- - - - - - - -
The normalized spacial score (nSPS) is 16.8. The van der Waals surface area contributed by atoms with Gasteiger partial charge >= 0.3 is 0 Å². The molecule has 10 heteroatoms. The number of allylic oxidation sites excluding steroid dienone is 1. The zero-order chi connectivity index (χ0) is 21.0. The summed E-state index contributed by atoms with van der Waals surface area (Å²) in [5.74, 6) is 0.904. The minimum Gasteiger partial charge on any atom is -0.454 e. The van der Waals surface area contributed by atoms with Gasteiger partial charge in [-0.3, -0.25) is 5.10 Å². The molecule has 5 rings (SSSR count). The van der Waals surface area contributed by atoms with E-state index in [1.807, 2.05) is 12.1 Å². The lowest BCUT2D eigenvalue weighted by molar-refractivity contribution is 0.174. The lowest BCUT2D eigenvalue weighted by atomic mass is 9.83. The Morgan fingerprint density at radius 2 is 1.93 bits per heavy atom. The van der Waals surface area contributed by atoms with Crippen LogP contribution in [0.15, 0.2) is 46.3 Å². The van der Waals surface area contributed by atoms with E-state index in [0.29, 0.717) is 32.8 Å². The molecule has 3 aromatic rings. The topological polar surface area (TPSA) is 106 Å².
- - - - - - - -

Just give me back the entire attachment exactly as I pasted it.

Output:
The normalized spacial score (nSPS) is 16.8. The van der Waals surface area contributed by atoms with Gasteiger partial charge >= 0.3 is 0 Å². The molecule has 10 heteroatoms. The number of allylic oxidation sites excluding steroid dienone is 1. The zero-order chi connectivity index (χ0) is 21.0. The summed E-state index contributed by atoms with van der Waals surface area (Å²) in [5.74, 6) is 0.904. The minimum Gasteiger partial charge on any atom is -0.454 e. The van der Waals surface area contributed by atoms with Gasteiger partial charge in [-0.3, -0.25) is 5.10 Å². The molecule has 5 rings (SSSR count). The van der Waals surface area contributed by atoms with E-state index in [1.807, 2.05) is 12.1 Å². The lowest BCUT2D eigenvalue weighted by molar-refractivity contribution is 0.174. The lowest BCUT2D eigenvalue weighted by atomic mass is 9.83. The Morgan fingerprint density at radius 2 is 1.93 bits per heavy atom. The van der Waals surface area contributed by atoms with Crippen LogP contribution in [0.15, 0.2) is 46.3 Å². The van der Waals surface area contributed by atoms with E-state index in [0.29, 0.717) is 32.8 Å². The molecule has 3 aromatic rings. The topological polar surface area (TPSA) is 106 Å².